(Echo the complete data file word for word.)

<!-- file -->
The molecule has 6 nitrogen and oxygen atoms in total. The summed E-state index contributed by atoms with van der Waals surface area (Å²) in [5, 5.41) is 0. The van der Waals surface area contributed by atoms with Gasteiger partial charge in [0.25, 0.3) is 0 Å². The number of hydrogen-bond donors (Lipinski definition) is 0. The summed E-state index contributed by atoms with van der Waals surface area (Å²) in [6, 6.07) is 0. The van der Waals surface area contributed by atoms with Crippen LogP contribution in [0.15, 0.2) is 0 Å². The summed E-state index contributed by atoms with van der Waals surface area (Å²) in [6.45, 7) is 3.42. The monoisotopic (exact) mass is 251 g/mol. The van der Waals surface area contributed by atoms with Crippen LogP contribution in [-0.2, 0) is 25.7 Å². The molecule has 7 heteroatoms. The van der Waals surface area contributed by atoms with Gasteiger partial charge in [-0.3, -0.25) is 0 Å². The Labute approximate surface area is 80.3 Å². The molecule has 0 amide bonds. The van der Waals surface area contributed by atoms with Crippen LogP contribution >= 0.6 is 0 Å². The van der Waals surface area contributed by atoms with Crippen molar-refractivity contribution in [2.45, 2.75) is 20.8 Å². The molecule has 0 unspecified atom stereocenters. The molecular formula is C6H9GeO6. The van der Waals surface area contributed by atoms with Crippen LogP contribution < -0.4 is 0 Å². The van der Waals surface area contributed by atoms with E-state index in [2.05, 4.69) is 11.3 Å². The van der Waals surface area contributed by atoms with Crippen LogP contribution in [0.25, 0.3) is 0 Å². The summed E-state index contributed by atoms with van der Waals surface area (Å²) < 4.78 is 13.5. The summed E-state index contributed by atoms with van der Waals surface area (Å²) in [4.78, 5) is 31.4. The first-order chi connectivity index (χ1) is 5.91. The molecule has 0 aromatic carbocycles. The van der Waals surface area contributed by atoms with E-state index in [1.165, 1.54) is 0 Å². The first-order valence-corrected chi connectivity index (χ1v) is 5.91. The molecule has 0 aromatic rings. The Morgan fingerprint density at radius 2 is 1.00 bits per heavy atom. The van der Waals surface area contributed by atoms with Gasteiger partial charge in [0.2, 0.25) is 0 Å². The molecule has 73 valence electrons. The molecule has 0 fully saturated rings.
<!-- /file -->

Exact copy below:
The molecule has 6 nitrogen and oxygen atoms in total. The summed E-state index contributed by atoms with van der Waals surface area (Å²) in [5, 5.41) is 0. The van der Waals surface area contributed by atoms with Gasteiger partial charge in [0.25, 0.3) is 0 Å². The number of hydrogen-bond donors (Lipinski definition) is 0. The summed E-state index contributed by atoms with van der Waals surface area (Å²) in [6, 6.07) is 0. The van der Waals surface area contributed by atoms with Crippen LogP contribution in [0.15, 0.2) is 0 Å². The summed E-state index contributed by atoms with van der Waals surface area (Å²) in [6.45, 7) is 3.42. The monoisotopic (exact) mass is 251 g/mol. The van der Waals surface area contributed by atoms with Crippen LogP contribution in [-0.2, 0) is 25.7 Å². The molecule has 7 heteroatoms. The van der Waals surface area contributed by atoms with Gasteiger partial charge in [-0.3, -0.25) is 0 Å². The Labute approximate surface area is 80.3 Å². The molecule has 0 amide bonds. The van der Waals surface area contributed by atoms with Crippen LogP contribution >= 0.6 is 0 Å². The van der Waals surface area contributed by atoms with Crippen molar-refractivity contribution in [2.45, 2.75) is 20.8 Å². The molecule has 0 unspecified atom stereocenters. The molecular formula is C6H9GeO6. The van der Waals surface area contributed by atoms with Crippen LogP contribution < -0.4 is 0 Å². The van der Waals surface area contributed by atoms with E-state index in [2.05, 4.69) is 11.3 Å². The van der Waals surface area contributed by atoms with Crippen LogP contribution in [0.25, 0.3) is 0 Å². The summed E-state index contributed by atoms with van der Waals surface area (Å²) < 4.78 is 13.5. The summed E-state index contributed by atoms with van der Waals surface area (Å²) in [4.78, 5) is 31.4. The first-order chi connectivity index (χ1) is 5.91. The molecule has 0 aromatic carbocycles. The van der Waals surface area contributed by atoms with E-state index in [1.165, 1.54) is 0 Å². The first-order valence-corrected chi connectivity index (χ1v) is 5.91. The molecule has 0 aromatic rings. The Morgan fingerprint density at radius 2 is 1.00 bits per heavy atom. The van der Waals surface area contributed by atoms with Gasteiger partial charge in [0.2, 0.25) is 0 Å². The molecule has 73 valence electrons. The molecule has 0 fully saturated rings.